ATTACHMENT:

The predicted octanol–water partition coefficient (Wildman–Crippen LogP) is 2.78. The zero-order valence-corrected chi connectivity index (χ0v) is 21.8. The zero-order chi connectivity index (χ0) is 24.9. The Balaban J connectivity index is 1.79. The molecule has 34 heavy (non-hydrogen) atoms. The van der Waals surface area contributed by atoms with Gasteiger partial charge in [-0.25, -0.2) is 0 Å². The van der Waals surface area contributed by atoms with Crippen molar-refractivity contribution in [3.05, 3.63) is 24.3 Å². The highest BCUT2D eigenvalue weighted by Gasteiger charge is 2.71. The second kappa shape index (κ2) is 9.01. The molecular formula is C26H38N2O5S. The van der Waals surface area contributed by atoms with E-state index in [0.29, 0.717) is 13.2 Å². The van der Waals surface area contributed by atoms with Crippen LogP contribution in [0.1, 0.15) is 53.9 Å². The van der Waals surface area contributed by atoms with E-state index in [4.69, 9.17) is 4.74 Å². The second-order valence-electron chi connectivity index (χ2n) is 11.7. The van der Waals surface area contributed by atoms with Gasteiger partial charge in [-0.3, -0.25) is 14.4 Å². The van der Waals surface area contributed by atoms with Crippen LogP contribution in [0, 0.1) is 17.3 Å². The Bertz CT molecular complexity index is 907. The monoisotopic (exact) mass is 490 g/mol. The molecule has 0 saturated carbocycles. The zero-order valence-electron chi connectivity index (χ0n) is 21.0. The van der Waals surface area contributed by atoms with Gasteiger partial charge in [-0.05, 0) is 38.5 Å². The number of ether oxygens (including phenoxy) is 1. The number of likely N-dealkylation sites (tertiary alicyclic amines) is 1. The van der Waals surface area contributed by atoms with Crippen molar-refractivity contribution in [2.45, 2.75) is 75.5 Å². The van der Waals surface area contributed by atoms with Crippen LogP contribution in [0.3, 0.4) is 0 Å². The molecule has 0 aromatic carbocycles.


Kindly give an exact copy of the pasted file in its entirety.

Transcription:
The predicted octanol–water partition coefficient (Wildman–Crippen LogP) is 2.78. The zero-order valence-corrected chi connectivity index (χ0v) is 21.8. The zero-order chi connectivity index (χ0) is 24.9. The Balaban J connectivity index is 1.79. The molecule has 34 heavy (non-hydrogen) atoms. The van der Waals surface area contributed by atoms with Gasteiger partial charge in [-0.25, -0.2) is 0 Å². The van der Waals surface area contributed by atoms with Crippen molar-refractivity contribution in [3.05, 3.63) is 24.3 Å². The highest BCUT2D eigenvalue weighted by Gasteiger charge is 2.71. The second kappa shape index (κ2) is 9.01. The molecular formula is C26H38N2O5S. The van der Waals surface area contributed by atoms with E-state index in [0.29, 0.717) is 13.2 Å². The van der Waals surface area contributed by atoms with Crippen LogP contribution in [0.1, 0.15) is 53.9 Å². The van der Waals surface area contributed by atoms with E-state index in [4.69, 9.17) is 4.74 Å². The second-order valence-electron chi connectivity index (χ2n) is 11.7. The van der Waals surface area contributed by atoms with Gasteiger partial charge in [-0.3, -0.25) is 14.4 Å². The van der Waals surface area contributed by atoms with Crippen LogP contribution in [0, 0.1) is 17.3 Å². The Bertz CT molecular complexity index is 907. The monoisotopic (exact) mass is 490 g/mol. The molecule has 0 saturated carbocycles. The zero-order valence-electron chi connectivity index (χ0n) is 21.0. The van der Waals surface area contributed by atoms with Gasteiger partial charge in [-0.05, 0) is 38.5 Å². The number of ether oxygens (including phenoxy) is 1. The number of likely N-dealkylation sites (tertiary alicyclic amines) is 1. The van der Waals surface area contributed by atoms with Crippen molar-refractivity contribution in [2.45, 2.75) is 75.5 Å². The van der Waals surface area contributed by atoms with Crippen LogP contribution in [0.3, 0.4) is 0 Å². The molecule has 0 aromatic carbocycles.